The concrete industry is a net user of waste and continues to increase its consumption. Currently, it now uses almost 47 times more waste, by-products and secondary materials from other industries than the waste it sends to landfill. To put that figure into context, the amount of waste used by the concrete industry is equivalent to over 40% of the construction, demolition and excavation waste send to England based on 2008 data.

Not wanting to rest on its laurels, the concrete industry is determined to further develop its sustainability achievements. Following extensive stakeholder engagement plus consideration of the direction of government policy and market drivers, the original 2008 Concrete Industry Sustainability Strategy has been updated with new objectives and performance targets looking forward to 2020.

Building on the progress made since 2008, new performance targets have been set including:

  • 90% reduction in waste to landfill by 2020 (from 2008 baseline)
  • 30% reduction in CO2 emissions from concrete production by 2020 (from 1990 baseline)
  • 95% of production certified to responsible sourcing standard BES 6001 by 2020
  • 100% of relevant production sites with action plans for site stewardship and biodiversity.

New key objectives include engaging with the broader supply chain to forward good practice, and informing clientsof the range of concrete construction solutions to enable design and construction of a sustainable built environment. In particular, the updated strategy commits the industry to playing an active role in the delivery of a zero carbon built environment, providing life cycle assessment data, and developing a material and resource efficiency programme that informs best practice across the life cycle of concrete.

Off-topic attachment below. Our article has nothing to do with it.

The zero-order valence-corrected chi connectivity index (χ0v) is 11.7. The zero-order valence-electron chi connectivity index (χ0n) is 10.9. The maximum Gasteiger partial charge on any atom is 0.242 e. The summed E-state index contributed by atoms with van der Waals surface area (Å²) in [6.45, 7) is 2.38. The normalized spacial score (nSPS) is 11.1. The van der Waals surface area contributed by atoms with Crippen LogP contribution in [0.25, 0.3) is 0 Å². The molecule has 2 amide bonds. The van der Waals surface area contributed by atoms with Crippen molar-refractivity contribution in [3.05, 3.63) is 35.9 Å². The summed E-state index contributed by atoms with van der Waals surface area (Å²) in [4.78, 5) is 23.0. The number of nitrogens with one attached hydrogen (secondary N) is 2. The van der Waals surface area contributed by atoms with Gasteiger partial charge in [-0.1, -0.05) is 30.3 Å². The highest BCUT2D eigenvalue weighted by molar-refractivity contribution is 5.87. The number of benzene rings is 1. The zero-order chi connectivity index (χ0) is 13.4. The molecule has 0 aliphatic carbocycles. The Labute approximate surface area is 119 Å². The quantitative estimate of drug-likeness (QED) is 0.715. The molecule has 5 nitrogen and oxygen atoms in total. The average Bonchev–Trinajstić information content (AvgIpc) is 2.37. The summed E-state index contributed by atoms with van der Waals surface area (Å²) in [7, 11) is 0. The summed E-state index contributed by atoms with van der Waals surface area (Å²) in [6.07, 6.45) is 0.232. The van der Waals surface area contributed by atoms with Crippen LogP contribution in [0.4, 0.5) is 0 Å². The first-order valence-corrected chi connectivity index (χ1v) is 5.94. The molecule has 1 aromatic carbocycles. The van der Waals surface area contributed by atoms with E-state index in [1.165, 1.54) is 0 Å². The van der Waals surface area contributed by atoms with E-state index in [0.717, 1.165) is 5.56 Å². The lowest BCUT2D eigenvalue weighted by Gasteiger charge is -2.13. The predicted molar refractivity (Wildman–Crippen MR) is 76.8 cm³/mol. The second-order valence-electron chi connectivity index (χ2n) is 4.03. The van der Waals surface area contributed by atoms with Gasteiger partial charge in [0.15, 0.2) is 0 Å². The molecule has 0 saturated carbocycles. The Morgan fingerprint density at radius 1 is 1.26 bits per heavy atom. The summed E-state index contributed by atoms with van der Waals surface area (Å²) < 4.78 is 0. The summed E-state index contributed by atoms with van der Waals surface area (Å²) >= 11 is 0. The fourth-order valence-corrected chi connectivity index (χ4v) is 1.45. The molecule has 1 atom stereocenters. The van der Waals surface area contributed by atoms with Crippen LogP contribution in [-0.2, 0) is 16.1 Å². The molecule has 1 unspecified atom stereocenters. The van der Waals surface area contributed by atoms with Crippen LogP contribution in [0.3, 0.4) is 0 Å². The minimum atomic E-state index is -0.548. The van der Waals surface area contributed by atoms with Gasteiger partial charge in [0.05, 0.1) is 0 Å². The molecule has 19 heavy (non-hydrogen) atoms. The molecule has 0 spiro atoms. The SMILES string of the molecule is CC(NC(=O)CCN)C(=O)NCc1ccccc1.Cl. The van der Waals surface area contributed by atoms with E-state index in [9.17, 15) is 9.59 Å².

In addition, the strategy calls for the development of a low carbon freight initiative to reduce the environmental impact of transportation and of a water strategy to address the issue of water consumption and conservation.

For transport this includes examining possible efficiency improvements of logistic operations and reducing the CO2 emissions associated with delivery transport. This includes looking for opportunities to maximise the use of non-road transport, optimising vehicle loads, alternative vehicle fuels and more efficient delivery scheduling. Unlike other construction materials, concrete already has a UK local supply network, raw materials are local and do not have to be transported from overseas. The development of a low carbon freight initiative can only increase the benefits of a material that is locally-sourced.

The water strategy will forward ways for the concrete industry to reduce its demands for mains water. The industry already uses rainwater harvesting and water recycling. The strategy will forward appropriate measurement methodologies consistent with the developing standards on product water foot-printing and set targets for performance improvement.

The targets of the new strategy are challenging. However, the impressive progress made proves that the concrete sector has the commitment to not only meet the targets but to exceed them. Importantly, the pan-industry sign-up to the Strategy has underlined the concrete industry’s determination to embrace continuous sustainability improvement and development despite the current economic downturn and lack of growth.

The concrete industry believes that it has stolen a march on its competitors, and that this combined with the range of built-in performance benefits, will ensure that concrete plays a central role in the provision of a sustainable built environment.

  • Download the Concrete ­Industry Sustainability ­Performance Reports at: www.­

Have your say

You must sign in to make a comment

Please remember that the submission of any material is governed by our Terms and Conditions and by submitting material you confirm your agreement to these Terms and Conditions. Please note comments made online may also be published in the print edition of New Civil Engineer. Links may be included in your comments but HTML is not permitted.